TURF reviews: Matt Mays at Fort York – June 6, 2013

Matt Mays played Toronto Urban Roots Fest July 6. Photo: Tom Beedham

Matt Mays played Toronto Urban Roots Fest July 6. Photo: Tom Beedham

Walking onto the (west facing) east stage at TURF in the middle of the afternoon and dressed in a denim shirt layered over with a heavy looking leather vest – festival appropriateness aside – some of the audience might have wondered if Matt Mays knew what he was getting into under the hot plus-25 weather.

Any speculation was left reserved for his fashion choice and otherwise cast aside, however, when Mays and his band played to Fort York.

Serving up what could be described in simple terms as a physical performance, Matt Mays and his band rocked the crowd with plenty of spunk and gritty, unreserved duel guitar and wisdom-imparting vocals, contrasted by sentimental keyboard hooks. Mays might have paid for it with his sweat, but the crowd was all smiles by the end.

Originally published by The Ontarion.

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About Tom Beedham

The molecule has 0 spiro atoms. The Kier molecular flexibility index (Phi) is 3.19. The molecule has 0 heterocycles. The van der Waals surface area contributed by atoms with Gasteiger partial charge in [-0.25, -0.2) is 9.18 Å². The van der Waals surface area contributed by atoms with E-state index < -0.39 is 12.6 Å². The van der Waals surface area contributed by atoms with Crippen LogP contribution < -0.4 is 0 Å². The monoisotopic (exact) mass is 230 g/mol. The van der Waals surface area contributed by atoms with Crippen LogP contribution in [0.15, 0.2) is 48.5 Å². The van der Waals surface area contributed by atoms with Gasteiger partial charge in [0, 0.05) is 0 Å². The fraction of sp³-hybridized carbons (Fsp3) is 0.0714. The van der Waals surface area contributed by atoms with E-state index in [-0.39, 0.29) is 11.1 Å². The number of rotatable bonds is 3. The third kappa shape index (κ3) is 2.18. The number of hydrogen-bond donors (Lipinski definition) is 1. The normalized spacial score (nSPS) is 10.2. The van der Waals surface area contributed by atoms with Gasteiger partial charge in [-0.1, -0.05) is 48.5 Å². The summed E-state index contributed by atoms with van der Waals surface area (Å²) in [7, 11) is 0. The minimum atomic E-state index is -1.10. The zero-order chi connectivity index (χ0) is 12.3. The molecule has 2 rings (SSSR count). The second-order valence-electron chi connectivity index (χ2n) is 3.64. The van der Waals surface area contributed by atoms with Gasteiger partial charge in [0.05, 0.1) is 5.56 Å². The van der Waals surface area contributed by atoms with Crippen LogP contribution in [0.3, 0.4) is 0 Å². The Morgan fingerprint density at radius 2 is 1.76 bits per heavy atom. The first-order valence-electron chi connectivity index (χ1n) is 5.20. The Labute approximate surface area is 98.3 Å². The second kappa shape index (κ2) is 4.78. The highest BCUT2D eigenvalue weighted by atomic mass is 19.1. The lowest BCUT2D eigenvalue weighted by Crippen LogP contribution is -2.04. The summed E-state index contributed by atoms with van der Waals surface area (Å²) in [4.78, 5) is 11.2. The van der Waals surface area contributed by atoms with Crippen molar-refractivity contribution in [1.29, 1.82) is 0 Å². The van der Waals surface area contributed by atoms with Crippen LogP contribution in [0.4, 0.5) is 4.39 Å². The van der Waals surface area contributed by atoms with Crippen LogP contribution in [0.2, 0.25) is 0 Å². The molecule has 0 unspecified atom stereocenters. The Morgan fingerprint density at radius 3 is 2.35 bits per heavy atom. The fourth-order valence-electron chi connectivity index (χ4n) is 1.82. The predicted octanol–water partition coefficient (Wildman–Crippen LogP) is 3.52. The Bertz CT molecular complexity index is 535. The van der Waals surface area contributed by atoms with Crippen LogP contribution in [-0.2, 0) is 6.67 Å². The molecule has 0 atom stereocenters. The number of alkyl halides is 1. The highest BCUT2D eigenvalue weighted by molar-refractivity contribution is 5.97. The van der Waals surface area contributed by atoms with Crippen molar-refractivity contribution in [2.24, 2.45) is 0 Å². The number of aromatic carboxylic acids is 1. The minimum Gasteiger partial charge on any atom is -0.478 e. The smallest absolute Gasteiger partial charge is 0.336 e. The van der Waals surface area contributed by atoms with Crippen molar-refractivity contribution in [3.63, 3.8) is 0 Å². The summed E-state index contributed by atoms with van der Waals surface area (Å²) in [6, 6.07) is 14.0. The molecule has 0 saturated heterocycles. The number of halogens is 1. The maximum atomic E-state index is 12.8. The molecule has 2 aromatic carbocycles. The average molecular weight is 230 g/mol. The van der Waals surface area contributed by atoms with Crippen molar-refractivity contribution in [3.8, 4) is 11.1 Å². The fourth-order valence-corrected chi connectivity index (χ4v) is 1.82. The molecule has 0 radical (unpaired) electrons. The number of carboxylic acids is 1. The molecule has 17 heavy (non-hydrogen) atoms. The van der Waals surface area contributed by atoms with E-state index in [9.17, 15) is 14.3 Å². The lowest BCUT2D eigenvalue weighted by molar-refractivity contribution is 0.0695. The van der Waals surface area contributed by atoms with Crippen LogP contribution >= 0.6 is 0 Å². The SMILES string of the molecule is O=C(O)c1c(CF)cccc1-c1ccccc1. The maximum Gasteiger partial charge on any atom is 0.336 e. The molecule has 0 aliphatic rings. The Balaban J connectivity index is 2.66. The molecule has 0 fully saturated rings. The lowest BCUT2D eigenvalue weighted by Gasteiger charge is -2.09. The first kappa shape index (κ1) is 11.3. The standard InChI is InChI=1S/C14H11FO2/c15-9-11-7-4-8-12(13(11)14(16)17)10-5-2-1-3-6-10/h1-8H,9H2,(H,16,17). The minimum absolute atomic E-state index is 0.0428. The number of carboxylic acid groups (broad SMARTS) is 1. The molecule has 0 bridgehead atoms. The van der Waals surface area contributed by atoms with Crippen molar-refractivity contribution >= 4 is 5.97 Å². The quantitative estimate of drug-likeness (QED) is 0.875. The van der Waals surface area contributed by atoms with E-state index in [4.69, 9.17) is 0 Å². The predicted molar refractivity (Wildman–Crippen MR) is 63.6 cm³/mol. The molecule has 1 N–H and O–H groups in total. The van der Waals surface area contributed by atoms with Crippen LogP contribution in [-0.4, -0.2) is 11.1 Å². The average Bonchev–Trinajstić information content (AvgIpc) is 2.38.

Tom Beedham is a Canadian writer and photographer whose work focuses on independent culture, experimental art, DIY communities, and their relationship to the mainstream. He has reported on a spectrum of creatives ranging from emerging acts to the definitive voices of cultural movements. He lives in Toronto, Ontario. He has contributed features to Exclaim!, NOW, A.Side (formerly AUX), Chart Attack, and VICE publications Noisey and THUMP, and has appeared as a correspondent on Daily VICE. Tom is also a co-organizer and curator of the inter-arts series Long Winter, for which he has overseen the publication of an online blog and print newspaper-style community publication, and, in collaboration with Lucy Satzewich, implemented harm reduction strategies for safer event spaces. From 2006-2012, he was Editor-in-Chief of Halton, ON -based youth magazine The Undercroft and served as an outreach worker for parent organization Peer Outreach Support Services and Education (POSSE) Project. He was also a DIY concert organizer in his hometown Georgetown, ON in the mid-2000s.

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